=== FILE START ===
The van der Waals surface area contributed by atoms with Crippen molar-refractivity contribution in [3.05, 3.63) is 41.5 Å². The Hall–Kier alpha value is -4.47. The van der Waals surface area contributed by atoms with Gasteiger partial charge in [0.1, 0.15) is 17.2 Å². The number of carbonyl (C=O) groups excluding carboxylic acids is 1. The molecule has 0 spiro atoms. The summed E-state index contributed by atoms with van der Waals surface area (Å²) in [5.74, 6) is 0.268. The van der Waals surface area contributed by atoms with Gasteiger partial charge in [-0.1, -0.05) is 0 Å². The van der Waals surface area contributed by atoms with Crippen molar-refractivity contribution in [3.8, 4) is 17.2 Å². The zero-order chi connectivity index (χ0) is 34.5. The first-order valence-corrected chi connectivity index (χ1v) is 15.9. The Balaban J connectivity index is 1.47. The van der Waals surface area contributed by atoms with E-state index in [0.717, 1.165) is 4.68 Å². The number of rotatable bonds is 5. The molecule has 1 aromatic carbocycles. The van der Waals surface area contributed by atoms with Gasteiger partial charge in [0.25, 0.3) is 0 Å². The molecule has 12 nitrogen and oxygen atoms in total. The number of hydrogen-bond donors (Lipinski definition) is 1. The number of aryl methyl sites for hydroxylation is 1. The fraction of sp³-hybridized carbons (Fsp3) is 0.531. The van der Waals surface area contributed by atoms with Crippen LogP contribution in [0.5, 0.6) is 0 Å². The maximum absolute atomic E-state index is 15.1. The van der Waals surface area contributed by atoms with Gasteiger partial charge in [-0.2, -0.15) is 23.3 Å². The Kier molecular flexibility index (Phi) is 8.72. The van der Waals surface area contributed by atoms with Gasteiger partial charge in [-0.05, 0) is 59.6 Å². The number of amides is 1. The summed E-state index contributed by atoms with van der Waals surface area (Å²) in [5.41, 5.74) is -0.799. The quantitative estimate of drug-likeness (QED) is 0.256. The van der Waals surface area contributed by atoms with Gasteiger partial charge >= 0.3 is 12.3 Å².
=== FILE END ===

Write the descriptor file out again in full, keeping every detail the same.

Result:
The van der Waals surface area contributed by atoms with Crippen molar-refractivity contribution in [3.05, 3.63) is 41.5 Å². The Hall–Kier alpha value is -4.47. The van der Waals surface area contributed by atoms with Gasteiger partial charge in [0.1, 0.15) is 17.2 Å². The number of carbonyl (C=O) groups excluding carboxylic acids is 1. The molecule has 0 spiro atoms. The summed E-state index contributed by atoms with van der Waals surface area (Å²) in [5.74, 6) is 0.268. The van der Waals surface area contributed by atoms with Gasteiger partial charge in [-0.1, -0.05) is 0 Å². The van der Waals surface area contributed by atoms with Crippen molar-refractivity contribution in [3.8, 4) is 17.2 Å². The zero-order chi connectivity index (χ0) is 34.5. The first-order valence-corrected chi connectivity index (χ1v) is 15.9. The Balaban J connectivity index is 1.47. The van der Waals surface area contributed by atoms with E-state index in [0.717, 1.165) is 4.68 Å². The number of rotatable bonds is 5. The molecule has 1 aromatic carbocycles. The van der Waals surface area contributed by atoms with Gasteiger partial charge in [0.25, 0.3) is 0 Å². The molecule has 12 nitrogen and oxygen atoms in total. The number of hydrogen-bond donors (Lipinski definition) is 1. The number of aryl methyl sites for hydroxylation is 1. The fraction of sp³-hybridized carbons (Fsp3) is 0.531. The van der Waals surface area contributed by atoms with Crippen LogP contribution in [0.5, 0.6) is 0 Å². The maximum absolute atomic E-state index is 15.1. The van der Waals surface area contributed by atoms with Gasteiger partial charge in [-0.2, -0.15) is 23.3 Å². The Kier molecular flexibility index (Phi) is 8.72. The van der Waals surface area contributed by atoms with Gasteiger partial charge in [-0.05, 0) is 59.6 Å². The number of amides is 1. The summed E-state index contributed by atoms with van der Waals surface area (Å²) in [5.41, 5.74) is -0.799. The quantitative estimate of drug-likeness (QED) is 0.256. The van der Waals surface area contributed by atoms with Gasteiger partial charge >= 0.3 is 12.3 Å².